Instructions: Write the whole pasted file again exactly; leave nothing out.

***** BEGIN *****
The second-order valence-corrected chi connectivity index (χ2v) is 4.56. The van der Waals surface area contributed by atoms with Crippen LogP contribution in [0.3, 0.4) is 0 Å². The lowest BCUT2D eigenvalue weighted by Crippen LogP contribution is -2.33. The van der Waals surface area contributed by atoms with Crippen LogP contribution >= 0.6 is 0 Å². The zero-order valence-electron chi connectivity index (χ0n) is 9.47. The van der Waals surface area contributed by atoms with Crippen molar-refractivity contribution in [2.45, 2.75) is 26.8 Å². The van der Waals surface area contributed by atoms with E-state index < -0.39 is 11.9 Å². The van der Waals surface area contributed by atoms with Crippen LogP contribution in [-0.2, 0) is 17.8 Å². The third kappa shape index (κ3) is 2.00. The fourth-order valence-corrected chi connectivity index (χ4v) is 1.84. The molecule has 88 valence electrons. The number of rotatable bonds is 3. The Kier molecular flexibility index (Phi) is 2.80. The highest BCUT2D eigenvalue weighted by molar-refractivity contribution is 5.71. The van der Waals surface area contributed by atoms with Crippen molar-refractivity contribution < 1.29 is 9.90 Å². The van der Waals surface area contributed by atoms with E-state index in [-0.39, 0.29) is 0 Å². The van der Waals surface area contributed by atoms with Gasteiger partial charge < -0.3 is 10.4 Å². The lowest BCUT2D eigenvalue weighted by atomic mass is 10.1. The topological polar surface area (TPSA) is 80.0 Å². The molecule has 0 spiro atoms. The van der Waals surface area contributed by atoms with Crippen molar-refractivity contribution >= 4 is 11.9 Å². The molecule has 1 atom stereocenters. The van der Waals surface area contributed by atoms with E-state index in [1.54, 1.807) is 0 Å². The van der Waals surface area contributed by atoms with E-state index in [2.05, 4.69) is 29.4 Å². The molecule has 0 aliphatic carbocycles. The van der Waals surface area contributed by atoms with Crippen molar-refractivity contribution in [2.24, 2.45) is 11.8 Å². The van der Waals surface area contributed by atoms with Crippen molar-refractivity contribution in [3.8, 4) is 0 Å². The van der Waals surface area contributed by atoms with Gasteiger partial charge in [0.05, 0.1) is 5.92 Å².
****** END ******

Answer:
The second-order valence-corrected chi connectivity index (χ2v) is 4.56. The van der Waals surface area contributed by atoms with Crippen LogP contribution in [0.3, 0.4) is 0 Å². The lowest BCUT2D eigenvalue weighted by Crippen LogP contribution is -2.33. The van der Waals surface area contributed by atoms with Crippen LogP contribution >= 0.6 is 0 Å². The zero-order valence-electron chi connectivity index (χ0n) is 9.47. The van der Waals surface area contributed by atoms with Crippen molar-refractivity contribution in [2.45, 2.75) is 26.8 Å². The van der Waals surface area contributed by atoms with E-state index < -0.39 is 11.9 Å². The van der Waals surface area contributed by atoms with Crippen LogP contribution in [-0.2, 0) is 17.8 Å². The third kappa shape index (κ3) is 2.00. The fourth-order valence-corrected chi connectivity index (χ4v) is 1.84. The molecule has 88 valence electrons. The number of rotatable bonds is 3. The Kier molecular flexibility index (Phi) is 2.80. The highest BCUT2D eigenvalue weighted by molar-refractivity contribution is 5.71. The van der Waals surface area contributed by atoms with Crippen molar-refractivity contribution < 1.29 is 9.90 Å². The van der Waals surface area contributed by atoms with E-state index in [-0.39, 0.29) is 0 Å². The van der Waals surface area contributed by atoms with Gasteiger partial charge < -0.3 is 10.4 Å². The lowest BCUT2D eigenvalue weighted by atomic mass is 10.1. The topological polar surface area (TPSA) is 80.0 Å². The molecule has 0 spiro atoms. The van der Waals surface area contributed by atoms with Crippen molar-refractivity contribution >= 4 is 11.9 Å². The molecule has 1 atom stereocenters. The van der Waals surface area contributed by atoms with E-state index in [1.54, 1.807) is 0 Å². The van der Waals surface area contributed by atoms with E-state index in [2.05, 4.69) is 29.4 Å². The molecule has 0 aliphatic carbocycles. The van der Waals surface area contributed by atoms with Crippen molar-refractivity contribution in [2.24, 2.45) is 11.8 Å². The van der Waals surface area contributed by atoms with Crippen molar-refractivity contribution in [3.8, 4) is 0 Å². The van der Waals surface area contributed by atoms with Gasteiger partial charge in [0.05, 0.1) is 5.92 Å².